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Andreas Vesalius: Celebrating 500 years of dissecting nature
18.03.2021 Fabio Zampieri, Mohamed ElMaghawry, Alberto Zanatta, and Gaetano Thiene
Andreas Vesalius Andreas Vesalius

Andreas van Wesel (Figure 1) was born on December 31st, 1514, in Brussels, which was a city of the Duchy of Brabant (the southern portion of Belgium) and the Holy Roman Empire. His surname meant ‘weasel’ and his family's coat of arms, as depicted in Vesalius’ masterpiece (Vesalius 1543a), represented three weasels (Figure 2). He came from a family of renowned physicians and pharmacists; both his father (pharmacist) and grandfather (physician) served the Holy Roman Emperor (for a comprehensive biography of Vesalius, see Cushing 1962). In 1529, he left Brussels to study at the Catholic University of Leuven (Figure 3), where he embarked on the arts courses. As wealthy young man of his time, Vesalius studied rhetoric, philosophy and logic in Latin, Classical Greek, and Hebrew at the Collegium Trilingue. While still in Leuven, Vesalius’ interest focused on medicine. To pursue his medical education, he moved to France from 1533 to 1536 where he studied at the University of Paris.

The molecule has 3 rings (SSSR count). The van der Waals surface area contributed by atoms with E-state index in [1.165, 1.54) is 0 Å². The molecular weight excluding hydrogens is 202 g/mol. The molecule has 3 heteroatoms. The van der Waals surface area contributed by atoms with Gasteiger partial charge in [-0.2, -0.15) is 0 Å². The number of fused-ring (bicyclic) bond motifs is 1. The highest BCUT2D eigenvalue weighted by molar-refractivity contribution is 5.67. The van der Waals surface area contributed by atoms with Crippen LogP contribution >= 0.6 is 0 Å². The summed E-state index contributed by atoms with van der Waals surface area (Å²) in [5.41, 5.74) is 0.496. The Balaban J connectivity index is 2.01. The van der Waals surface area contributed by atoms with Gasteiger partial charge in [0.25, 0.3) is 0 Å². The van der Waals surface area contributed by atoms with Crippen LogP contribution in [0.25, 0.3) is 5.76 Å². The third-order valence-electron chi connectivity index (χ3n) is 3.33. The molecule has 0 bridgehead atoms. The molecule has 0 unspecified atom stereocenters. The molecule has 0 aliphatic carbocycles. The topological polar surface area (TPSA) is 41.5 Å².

Paris had long been the leading medical school north of the Alps. Teaching took the form of lectures on particular texts in Latin, especially Hippocrates, Galen, Avicenna, and Rhazes. At that time, Paris was embracing the Humanistic intellectual movement, which was established almost two centuries previously by Petrarch (1304–1374) in northern Italy and in Padua in particular. As part of Humanism, many classical books and manuscripts were being retranslated ad fontes, i.e., from the original source. Trained in classical languages, Vesalius was strongly influenced by the humanist faculty members in Paris and their retranslations of Galen. However, practical instruction was rare in Paris. Anatomical dissection was a relatively recent and infrequent exercise. Anatomy was primarily learned from a book, especially the Introduction to Anatomy of Mondino de’ Liuzzi (1270–1326), a Bolognese professor who had lived and taught two centuries earlier, and whose anatomy was based on Galen's work (first edition: Mondino 1475/1476).
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